An Augustine wagon and its “six-mule team” stood “stuck in the mid exactly in the middle of the road” at that moment, Gould noticed. Kane’s convoy commander “saw this and very wisely held … his tongue.”

Maine lads threw “rails, logs and boughs by the cord” on the road, but the filler material “floated in the salve-like mud” and tripped the frightened mules. The elderly black teamster “mounted the nigh pole mule” and seized its reins, according to Gould.

Soldiers spread more logs and leafy debris on the rapidly vanishing road surface; then men formed a line “to push, pull, pry and lift the wagon, and to whip, club and sweat at the mules,” he said.

Working “his one rein to perfection” and applying his spurs, the teamster hollered, “Yea-wa-ha mule!” Their hooves and legs sucking into the bottomless mud, the struggling mules failed to move the wagon.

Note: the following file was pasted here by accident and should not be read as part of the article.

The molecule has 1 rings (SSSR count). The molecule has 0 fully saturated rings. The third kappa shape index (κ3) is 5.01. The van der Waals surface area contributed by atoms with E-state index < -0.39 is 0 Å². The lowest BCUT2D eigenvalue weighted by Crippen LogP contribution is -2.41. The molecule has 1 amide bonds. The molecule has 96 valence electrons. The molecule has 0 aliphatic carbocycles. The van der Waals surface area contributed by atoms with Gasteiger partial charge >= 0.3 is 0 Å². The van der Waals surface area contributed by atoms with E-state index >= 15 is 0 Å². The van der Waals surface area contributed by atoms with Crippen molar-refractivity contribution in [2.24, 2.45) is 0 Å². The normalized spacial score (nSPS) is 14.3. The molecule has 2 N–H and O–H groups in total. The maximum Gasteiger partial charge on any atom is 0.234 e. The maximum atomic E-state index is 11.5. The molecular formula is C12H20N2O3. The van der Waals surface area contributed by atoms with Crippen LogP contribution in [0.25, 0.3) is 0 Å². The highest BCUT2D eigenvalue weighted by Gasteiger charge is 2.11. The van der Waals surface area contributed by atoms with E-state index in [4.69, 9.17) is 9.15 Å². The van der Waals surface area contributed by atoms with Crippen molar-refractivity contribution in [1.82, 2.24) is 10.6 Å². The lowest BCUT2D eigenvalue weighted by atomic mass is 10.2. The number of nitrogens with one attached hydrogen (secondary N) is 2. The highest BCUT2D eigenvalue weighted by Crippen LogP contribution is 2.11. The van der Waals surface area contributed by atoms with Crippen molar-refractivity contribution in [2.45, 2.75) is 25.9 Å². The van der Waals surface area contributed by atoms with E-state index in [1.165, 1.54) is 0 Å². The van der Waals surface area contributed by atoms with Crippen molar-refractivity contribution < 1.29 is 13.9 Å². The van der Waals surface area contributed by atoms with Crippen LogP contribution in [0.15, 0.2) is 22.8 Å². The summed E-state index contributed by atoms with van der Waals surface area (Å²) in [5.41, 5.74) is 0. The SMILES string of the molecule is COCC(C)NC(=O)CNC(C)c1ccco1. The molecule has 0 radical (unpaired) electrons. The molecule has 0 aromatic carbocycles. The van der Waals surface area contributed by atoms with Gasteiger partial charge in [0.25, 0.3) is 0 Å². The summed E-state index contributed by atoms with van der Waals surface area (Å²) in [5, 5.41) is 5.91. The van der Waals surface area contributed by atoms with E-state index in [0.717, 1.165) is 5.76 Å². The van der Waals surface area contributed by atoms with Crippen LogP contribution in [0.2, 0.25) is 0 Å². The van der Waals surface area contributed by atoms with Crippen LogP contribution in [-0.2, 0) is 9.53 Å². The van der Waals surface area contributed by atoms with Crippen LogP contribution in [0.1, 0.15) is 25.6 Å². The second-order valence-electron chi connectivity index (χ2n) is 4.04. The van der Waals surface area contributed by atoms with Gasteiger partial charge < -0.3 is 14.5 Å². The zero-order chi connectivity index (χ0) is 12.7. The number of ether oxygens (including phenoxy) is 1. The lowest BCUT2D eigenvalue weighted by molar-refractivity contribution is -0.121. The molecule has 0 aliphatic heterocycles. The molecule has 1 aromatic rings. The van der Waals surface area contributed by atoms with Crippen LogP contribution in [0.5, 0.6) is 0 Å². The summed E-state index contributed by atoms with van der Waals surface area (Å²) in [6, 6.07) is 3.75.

Then the nigh pole mule sat back on its haunches, and off jumped the teamster. Gould noticed that while the soldiers and mules on that side (right) of the wagon gave up, “the whippers and clubbers on the near (left) side kept on their pounding.”

The two lead mules “countermarched by file right, and doubled up on the wagon” while dragging along the other four mules, including the nigh pole mule that had dropped into the mud.

The mired mules frantically kicked and brayed, “and the way that brush and rails and mud flew then was frightful,” Gould said.

Leaning toward Fillebrown, the Kanainite lieutenant colonel sarcastically asked, “How do you like mules?”

Throwing more brush atop the road, the 10th Maine boys gradually freed the stuck mules and wagon. As it rolled onto more solid ground, Fillebrown’s nemesis “pushed … one or two of his teams” onto the main road, Gould noticed.